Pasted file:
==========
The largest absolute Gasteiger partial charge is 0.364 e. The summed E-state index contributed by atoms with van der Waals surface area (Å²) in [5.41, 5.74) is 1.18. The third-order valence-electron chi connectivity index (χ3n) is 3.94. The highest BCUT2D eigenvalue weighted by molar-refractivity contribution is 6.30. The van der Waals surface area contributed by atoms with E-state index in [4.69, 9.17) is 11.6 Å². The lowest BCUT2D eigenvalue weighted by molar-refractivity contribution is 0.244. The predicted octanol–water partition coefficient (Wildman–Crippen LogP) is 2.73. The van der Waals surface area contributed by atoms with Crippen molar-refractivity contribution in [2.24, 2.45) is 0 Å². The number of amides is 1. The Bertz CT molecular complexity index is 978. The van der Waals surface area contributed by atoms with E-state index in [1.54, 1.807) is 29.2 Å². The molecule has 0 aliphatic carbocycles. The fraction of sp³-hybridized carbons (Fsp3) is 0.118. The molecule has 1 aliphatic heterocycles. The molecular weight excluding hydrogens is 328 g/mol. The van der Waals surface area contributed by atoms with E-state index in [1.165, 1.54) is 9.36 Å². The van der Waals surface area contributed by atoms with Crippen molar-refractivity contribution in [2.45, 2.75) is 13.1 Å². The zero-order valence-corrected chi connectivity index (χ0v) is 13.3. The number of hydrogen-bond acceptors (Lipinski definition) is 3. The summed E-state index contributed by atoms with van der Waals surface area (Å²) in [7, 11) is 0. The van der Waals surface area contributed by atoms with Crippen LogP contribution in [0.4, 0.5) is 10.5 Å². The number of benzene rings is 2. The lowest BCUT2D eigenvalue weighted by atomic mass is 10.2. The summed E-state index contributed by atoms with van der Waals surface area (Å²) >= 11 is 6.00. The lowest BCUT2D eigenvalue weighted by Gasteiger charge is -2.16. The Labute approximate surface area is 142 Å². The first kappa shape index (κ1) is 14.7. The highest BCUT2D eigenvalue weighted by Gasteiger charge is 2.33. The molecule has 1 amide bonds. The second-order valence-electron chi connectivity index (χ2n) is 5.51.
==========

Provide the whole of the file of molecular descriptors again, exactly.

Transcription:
The largest absolute Gasteiger partial charge is 0.364 e. The summed E-state index contributed by atoms with van der Waals surface area (Å²) in [5.41, 5.74) is 1.18. The third-order valence-electron chi connectivity index (χ3n) is 3.94. The highest BCUT2D eigenvalue weighted by molar-refractivity contribution is 6.30. The van der Waals surface area contributed by atoms with E-state index in [4.69, 9.17) is 11.6 Å². The lowest BCUT2D eigenvalue weighted by molar-refractivity contribution is 0.244. The predicted octanol–water partition coefficient (Wildman–Crippen LogP) is 2.73. The van der Waals surface area contributed by atoms with Crippen molar-refractivity contribution in [2.24, 2.45) is 0 Å². The number of amides is 1. The Bertz CT molecular complexity index is 978. The van der Waals surface area contributed by atoms with E-state index in [1.54, 1.807) is 29.2 Å². The molecule has 0 aliphatic carbocycles. The fraction of sp³-hybridized carbons (Fsp3) is 0.118. The molecule has 1 aliphatic heterocycles. The molecular weight excluding hydrogens is 328 g/mol. The van der Waals surface area contributed by atoms with E-state index in [1.165, 1.54) is 9.36 Å². The van der Waals surface area contributed by atoms with Crippen molar-refractivity contribution in [2.45, 2.75) is 13.1 Å². The zero-order valence-corrected chi connectivity index (χ0v) is 13.3. The number of hydrogen-bond acceptors (Lipinski definition) is 3. The summed E-state index contributed by atoms with van der Waals surface area (Å²) in [7, 11) is 0. The van der Waals surface area contributed by atoms with Crippen LogP contribution in [0.4, 0.5) is 10.5 Å². The number of benzene rings is 2. The lowest BCUT2D eigenvalue weighted by atomic mass is 10.2. The summed E-state index contributed by atoms with van der Waals surface area (Å²) >= 11 is 6.00. The lowest BCUT2D eigenvalue weighted by Gasteiger charge is -2.16. The Labute approximate surface area is 142 Å². The first kappa shape index (κ1) is 14.7. The highest BCUT2D eigenvalue weighted by Gasteiger charge is 2.33. The molecule has 1 amide bonds. The second-order valence-electron chi connectivity index (χ2n) is 5.51.